Pat Conaghan MP

Plastic project with great promise ramps up in Coffs

The Morrison-McCormack Government is investing almost $2.5 million in local company Plastic Collective to develop a cutting edge solution to recycling waste plastics in remote and regional communities.

The recycling idea is the brain-child of Coffs Harbour woman Louise Hardman, who will now be able to turn Plastic Collective’s recycling machine, the Shruder Mk 2 prototype, into larger Shruder Recycling Stations able to recycle 124.8 tonnes of plastic each per year.

“This is an amazing research project which can deliver a win for everyone – the environment, local economy and society,” Mr Conaghan said.

“Plastic collective is one of 24 projects receiving a total of almost $56 million under Round 8 of the Australian Government’s Cooperative Research Centres Projects.

“This program brings industry and researchers together to achieve real-world results and it is part of our plan for a strong economy and better environment.”

Plastic Collective Founder and CEO Ms Hardman said she committed to work on plastic recycling after a sea turtle she cared for in 1992 died due to swallowing plastic.

“I was working as a zoologist at that time and when I performed an autopsy on the turtle, I found its stomach and organs were chock full of plastic,” she said.

“I thought to myself ‘I have to put an end to plastic waste entering the oceans and harming wildlife’.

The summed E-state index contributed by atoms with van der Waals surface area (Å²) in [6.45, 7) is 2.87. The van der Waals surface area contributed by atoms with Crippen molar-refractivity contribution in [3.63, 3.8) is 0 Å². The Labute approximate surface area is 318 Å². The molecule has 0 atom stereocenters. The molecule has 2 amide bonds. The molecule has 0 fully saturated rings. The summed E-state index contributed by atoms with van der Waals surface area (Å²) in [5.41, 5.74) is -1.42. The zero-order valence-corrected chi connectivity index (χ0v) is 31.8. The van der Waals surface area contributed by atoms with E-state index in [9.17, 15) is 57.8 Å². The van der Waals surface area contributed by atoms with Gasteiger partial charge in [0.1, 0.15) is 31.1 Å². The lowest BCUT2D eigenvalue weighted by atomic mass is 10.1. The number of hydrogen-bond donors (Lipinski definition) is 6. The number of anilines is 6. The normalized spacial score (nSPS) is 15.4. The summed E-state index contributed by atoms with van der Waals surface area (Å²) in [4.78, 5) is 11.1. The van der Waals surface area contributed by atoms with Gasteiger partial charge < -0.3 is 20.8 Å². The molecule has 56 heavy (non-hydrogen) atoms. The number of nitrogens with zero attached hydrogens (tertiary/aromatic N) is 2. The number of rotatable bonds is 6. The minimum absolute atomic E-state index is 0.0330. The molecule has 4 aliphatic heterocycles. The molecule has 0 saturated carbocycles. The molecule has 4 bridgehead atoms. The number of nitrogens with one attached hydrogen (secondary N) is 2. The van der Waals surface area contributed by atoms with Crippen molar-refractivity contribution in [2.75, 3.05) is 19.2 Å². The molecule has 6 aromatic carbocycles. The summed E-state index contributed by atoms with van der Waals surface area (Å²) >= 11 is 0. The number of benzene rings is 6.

“After that I worked on the concept for the Shruder prototype. It is amazing to now be partnering with the Australian Government, Southern Cross University, Emalte International working with local engineering firm Camesco Fabrications, and South Pole to develop my concept through this grant.”

Southern Cross University Deputy Vice Chancellor of Research Mary Spongberg said the project was a perfect fit for Southern Cross University (SCU).

“This innovative approach to dealing with waste plastic is exactly the sort of research SCU excels in, bringing expertise created in northern New South Wales to the world, but most importantly to the people who need it most,” Ms Spongberg said.

The Shruder Recycling Stations will be developed by Emalte International CEO Mark Wolf and his team in conjunction with SCU. SCU Professor Steve Smith will conduct impact studies and monitor marine pollution, while SCU Dr Lachlan Yee will carry out polymer product manufacturing research.

Company South Pole will work on integrating a circular economy software solution for the machines so the communities using them will be able to receive ‘shred sales’, an economic benefit from recycling.

The stations comprise of an equipment stack, complete with off-grid power (solar or generator), plus all processing components needed for a mobile workshop. The hard and soft plastics are shredded by the Shruder into small flakes which are then heated and extruded into filament and other moulded plastic products. The plastic flakes can either be on-sold via Plastic Collective to global companies for reuse in products like sunglasses and coat hangers or it can extruded in the station and remoulded into products such as fence posts and roof tiles for use by the community.

The recycling stations will be manufactured in Bonville at first and should demand for the product grow, Plastic Collective would seek to keep manufacturing local and may potentially establish a larger manufacturing facility on the Coffs Coast, creating local jobs.

Countries such as Indonesia, Solomons Islands, Papua New Guinea, Vietnam, Malaysia and Thailand have expressed interest in buying the recycling stations.

Information on the Australian Government’s Cooperative Research Centres Projects is available at The Government has allocated Plastic Collective $2,496,887 in this Round 8 grant.

For more information on Plastic Collective contact